I’m such a public radio groupie that David Kestenbaum and Chana Joffe-Walt are minor idols of mine. I get excited on the very occasional occasions when David calls to ask me a question, and Chana . . . well, if I were in my twenties and single, I would probably have a crush on her. So I was disappointed to listen through their recent Planet Money episode on health care, waiting for them to tell the other side of the story, but finally being left to yell at my radio. (No, I don’t actually yell at inanimate objects, but you know what I mean.)
David and Chana use the metaphor of an all-you-can-eat buffet to illustrate the well-known problem in health care that end consumers don’t bear anything near the full costs of their choices, which ordinarily leads to overconsumption. One problem with our health care system is high costs, so it’s common to blame high costs on the all-you-can-eat buffet.
Planet Money hosted the usual version of this debate. David Goldhill argued that, since Americans spend $1.7 million on health insurance in their lifetimes (I’m not sure what that number is, since it’s clearly not out-of-pocket premiums, but maybe it includes the full value of Medicare policies), they should basically be given the $1.7 million instead and forced to make their own health care choices; this, he claims, would increase quality. (He didn’t say, at least on the air, that it would reduce costs, but most people favoring this approach think it will.) Richard Kirsch argued that this is nuts, because people have little to no ability to make good health care choices given the vast information gap between them and their doctors, and the likely outcome is that people will skimp on necessary care and end up paying more later in their lives. I’m in the Kirsch camp – I think the information problem is so great that people would either blindly do what their doctors say, or they would skimp on health care expenses in ways that are likely to hurt them* – but that’s not the point here.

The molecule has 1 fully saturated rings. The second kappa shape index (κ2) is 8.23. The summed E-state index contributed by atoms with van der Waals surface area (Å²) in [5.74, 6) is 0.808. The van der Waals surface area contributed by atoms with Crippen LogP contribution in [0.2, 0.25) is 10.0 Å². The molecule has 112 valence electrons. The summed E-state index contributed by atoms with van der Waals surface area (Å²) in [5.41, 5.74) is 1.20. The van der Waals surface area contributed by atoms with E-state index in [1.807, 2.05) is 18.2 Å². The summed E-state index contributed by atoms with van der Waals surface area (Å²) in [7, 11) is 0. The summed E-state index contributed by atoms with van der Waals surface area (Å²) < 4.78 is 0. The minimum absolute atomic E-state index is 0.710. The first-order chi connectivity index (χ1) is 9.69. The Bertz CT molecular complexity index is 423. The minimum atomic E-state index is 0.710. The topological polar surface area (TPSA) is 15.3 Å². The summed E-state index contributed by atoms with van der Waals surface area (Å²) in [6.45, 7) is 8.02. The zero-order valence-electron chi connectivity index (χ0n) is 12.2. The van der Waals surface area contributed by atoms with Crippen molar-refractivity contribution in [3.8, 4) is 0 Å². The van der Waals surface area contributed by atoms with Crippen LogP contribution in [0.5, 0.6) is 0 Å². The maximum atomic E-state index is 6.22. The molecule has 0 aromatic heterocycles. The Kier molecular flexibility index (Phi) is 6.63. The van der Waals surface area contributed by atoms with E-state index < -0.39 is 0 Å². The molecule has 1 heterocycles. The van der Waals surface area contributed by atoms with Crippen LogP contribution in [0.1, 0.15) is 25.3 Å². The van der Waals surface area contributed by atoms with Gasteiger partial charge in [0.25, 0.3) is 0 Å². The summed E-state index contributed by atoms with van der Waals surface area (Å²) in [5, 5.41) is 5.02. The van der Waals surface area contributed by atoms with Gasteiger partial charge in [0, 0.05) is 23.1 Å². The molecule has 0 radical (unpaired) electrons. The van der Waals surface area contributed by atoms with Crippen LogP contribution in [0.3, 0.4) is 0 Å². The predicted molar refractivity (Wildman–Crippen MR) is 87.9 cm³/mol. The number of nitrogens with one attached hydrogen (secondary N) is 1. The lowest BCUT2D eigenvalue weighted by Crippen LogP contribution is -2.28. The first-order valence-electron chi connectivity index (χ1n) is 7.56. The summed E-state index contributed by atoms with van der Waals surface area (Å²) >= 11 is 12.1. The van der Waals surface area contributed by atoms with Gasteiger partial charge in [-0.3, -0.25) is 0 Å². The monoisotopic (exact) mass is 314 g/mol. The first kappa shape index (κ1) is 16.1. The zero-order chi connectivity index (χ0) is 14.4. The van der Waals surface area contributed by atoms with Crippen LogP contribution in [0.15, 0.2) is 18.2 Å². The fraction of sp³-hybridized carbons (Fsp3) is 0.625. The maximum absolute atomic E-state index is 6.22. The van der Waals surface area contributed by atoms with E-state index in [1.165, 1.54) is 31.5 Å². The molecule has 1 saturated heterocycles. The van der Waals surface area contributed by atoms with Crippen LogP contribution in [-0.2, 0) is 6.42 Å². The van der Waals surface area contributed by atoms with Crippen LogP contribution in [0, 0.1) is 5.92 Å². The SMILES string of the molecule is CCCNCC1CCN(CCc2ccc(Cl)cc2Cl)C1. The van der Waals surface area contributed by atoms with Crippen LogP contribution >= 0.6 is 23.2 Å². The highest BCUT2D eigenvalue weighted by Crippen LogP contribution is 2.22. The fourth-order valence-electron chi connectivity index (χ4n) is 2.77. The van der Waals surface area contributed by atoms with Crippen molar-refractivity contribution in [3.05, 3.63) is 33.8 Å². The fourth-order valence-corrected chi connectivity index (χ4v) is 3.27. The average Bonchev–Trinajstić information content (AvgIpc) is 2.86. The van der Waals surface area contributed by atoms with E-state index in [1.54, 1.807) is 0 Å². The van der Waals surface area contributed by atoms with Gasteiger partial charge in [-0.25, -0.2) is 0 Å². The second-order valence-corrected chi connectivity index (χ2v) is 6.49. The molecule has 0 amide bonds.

No, the missing element in this story – not only on Planet Money, but almost every time it is told – is distribution. Any health care system in any advanced democracy plays a redistributive function. Let’s start with an example.
Goldhill’s $1.7 million figure ignores the fact that different people get different amounts of health insurance benefits over their lifetimes. His idea is that instead of having your premiums paid for by your employer, you should get the cash instead and put it in some form of health savings account. If you have a serious illness when you are young, he says you should be able to get an advance on your future benefits. (Just who would give you that advance was unclear on the radio, but I’ll assume he has a solution.) But what if you are a twenty-something waiting tables and you currently get zero health insurance paid for you? Then you would be getting zero cash instead of your “employer benefits,” your health savings account would include zero, and there is no reason to be sure it will ever include more than zero. (I guess when you’re 65 you’ll get Medicare, but who says you’ll live until 65?) So to make something like Goldhill’s system work, you have to start off by guaranteeing every person some large amount of money over the course of his life to pay for health care.